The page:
Postpartum Depression

Learn about postpartum depression and how postpartum depression differs from the so-called "baby blues."

A combination of stress, lack of sleep and hormonal fluctuations can make new mothers vulnerable to anxiety and depression, and can affect even those who already have a child.

According to the National Institute of Mental Health, baby blues affect up to 80 percent of all women who deliver. These feelings develop the first few days after delivery and are usually are gone by two weeks.

Postpartum depression (PPD) has symptoms very similar to those of the baby blues. However, unlike the baby blues, which go away in about two weeks, PPD symptoms continue and are more severe.

It is normal to feel overwhelmed, exhausted and anxious after giving birth to a baby, but these emotions should last two weeks or less. If you have “baby blues,” you may have the following short-term symptoms:                 

  • Mild depression
  • Tearfulness
  • Insomnia
  • Anxiety
  • Decreased concentration

To help yourself recover, try to get as much rest as possible, even if you don’t sleep. Accept help when family or friends offer to clean your house, make meals or do laundry. Take a walk to get fresh air. Shower, wash your hair and put on clean clothes every day. Remind yourself that you will not always feel like this.

Postpartum depression is sometimes harder for patients and family members to recognize because its symptoms are very similar to those of the baby blues. However, unlike the baby blues, which go away in about two weeks, PPD symptoms continue and are more severe.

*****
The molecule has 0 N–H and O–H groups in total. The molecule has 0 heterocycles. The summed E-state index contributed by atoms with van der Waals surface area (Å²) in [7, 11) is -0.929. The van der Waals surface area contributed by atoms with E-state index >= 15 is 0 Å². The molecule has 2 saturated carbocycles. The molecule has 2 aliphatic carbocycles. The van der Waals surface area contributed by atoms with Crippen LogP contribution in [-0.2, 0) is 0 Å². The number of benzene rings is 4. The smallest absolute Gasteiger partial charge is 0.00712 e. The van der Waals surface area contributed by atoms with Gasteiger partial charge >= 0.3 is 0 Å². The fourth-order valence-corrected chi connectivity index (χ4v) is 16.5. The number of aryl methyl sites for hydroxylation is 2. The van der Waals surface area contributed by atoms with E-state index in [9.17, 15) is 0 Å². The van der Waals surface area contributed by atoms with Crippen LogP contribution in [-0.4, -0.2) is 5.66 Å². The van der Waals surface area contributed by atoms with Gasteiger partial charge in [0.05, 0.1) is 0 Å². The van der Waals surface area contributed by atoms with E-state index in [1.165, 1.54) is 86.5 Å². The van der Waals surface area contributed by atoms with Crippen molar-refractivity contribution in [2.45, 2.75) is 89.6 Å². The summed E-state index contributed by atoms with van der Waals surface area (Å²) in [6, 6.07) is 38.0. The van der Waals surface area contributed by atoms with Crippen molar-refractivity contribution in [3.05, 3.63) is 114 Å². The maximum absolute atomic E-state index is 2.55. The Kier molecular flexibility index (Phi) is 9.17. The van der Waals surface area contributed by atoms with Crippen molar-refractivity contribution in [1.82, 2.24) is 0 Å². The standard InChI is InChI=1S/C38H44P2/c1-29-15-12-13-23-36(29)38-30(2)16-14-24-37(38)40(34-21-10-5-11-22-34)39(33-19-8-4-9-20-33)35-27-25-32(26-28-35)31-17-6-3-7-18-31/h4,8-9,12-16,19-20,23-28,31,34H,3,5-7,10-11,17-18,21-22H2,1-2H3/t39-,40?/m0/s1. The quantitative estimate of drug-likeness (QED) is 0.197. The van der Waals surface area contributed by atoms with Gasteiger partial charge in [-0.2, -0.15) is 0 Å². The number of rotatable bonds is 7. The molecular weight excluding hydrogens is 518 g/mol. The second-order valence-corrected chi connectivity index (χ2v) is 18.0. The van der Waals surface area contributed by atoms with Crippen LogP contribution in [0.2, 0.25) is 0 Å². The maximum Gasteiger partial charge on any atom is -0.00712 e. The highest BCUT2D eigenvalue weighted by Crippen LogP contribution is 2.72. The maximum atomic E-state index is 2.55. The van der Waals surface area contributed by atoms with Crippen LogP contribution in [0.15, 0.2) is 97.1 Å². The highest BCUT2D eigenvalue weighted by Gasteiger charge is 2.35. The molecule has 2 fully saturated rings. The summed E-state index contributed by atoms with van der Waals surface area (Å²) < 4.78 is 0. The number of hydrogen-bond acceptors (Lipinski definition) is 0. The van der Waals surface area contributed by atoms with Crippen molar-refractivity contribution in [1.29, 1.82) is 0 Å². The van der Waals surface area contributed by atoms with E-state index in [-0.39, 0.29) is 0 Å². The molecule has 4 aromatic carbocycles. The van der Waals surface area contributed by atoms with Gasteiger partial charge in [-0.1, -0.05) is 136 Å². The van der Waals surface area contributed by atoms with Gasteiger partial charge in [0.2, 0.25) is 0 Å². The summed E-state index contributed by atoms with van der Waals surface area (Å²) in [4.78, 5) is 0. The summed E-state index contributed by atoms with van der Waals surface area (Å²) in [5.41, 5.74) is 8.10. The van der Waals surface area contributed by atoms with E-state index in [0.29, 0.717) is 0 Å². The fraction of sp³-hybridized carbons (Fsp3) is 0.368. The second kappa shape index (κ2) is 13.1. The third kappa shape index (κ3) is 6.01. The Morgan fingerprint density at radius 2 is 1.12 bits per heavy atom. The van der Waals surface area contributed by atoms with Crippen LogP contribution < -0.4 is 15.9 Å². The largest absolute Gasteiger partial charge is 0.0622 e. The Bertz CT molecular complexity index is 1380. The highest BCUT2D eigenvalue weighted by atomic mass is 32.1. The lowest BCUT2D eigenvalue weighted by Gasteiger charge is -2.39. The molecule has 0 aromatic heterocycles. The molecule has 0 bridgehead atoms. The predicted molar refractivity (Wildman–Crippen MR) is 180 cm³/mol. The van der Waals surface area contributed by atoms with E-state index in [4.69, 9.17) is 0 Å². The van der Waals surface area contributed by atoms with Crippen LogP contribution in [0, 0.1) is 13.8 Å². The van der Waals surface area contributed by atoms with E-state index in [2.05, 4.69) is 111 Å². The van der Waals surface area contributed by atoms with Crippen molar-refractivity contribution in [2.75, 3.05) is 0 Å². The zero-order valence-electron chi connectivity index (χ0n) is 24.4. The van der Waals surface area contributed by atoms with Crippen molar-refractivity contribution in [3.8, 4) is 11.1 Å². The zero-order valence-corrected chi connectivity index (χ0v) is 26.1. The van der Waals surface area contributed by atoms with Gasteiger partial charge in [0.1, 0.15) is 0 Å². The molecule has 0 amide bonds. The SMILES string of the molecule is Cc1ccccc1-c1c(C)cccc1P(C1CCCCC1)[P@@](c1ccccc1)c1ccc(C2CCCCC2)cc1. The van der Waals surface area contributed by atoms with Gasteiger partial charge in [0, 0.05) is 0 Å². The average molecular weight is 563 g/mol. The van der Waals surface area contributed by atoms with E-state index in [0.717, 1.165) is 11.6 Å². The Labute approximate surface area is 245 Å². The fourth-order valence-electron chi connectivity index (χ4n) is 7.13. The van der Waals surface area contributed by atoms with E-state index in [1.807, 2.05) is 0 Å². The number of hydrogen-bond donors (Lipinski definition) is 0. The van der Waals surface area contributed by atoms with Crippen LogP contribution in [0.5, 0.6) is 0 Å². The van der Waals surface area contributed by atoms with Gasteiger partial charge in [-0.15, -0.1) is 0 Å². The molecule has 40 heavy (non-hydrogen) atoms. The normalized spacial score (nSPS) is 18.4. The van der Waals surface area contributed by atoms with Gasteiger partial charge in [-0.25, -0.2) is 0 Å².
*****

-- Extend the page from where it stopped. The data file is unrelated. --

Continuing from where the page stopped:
Signs of PPD include:

  • Anxiety
  • Panic attacks
  • Irritability
  • Anger
  • Feeling inadequate, overwhelmed or unable to care for the baby
  • Feelings of shame, guilt or having failed as a mother

PPD occurs in 8 to 15 percent of women, yet its impact isn’t limited to the time period after delivering a baby: 27 percent of women with PPD develop it prior to pregnancy, 33 percent develop it during pregnancy and 40 percent develop it postpartum.

Diagnosis and next steps

At LVHN, each obstetric patient is first screened using the PHQ9 (Patient Health Questionnaire), which helps identify any type of depression. Then the Edinburgh Postnatal Depression Scale is used on a few different occasions postpartum. This short survey asks 10 questions about how you may have been feeling over the past week. It is given after delivery before you are discharged home, as well as at a postpartum doctor visit. It is sometimes used in pediatric offices when you take your baby to appointments.

PPD is treatable and is not a sign you do not love your child. For women diagnosed with PPD, treatment options include talk therapy (counseling), antidepressant medication or a combination approach.

If you think you might hurt your baby or yourself, call 911 or go to the nearest emergency room.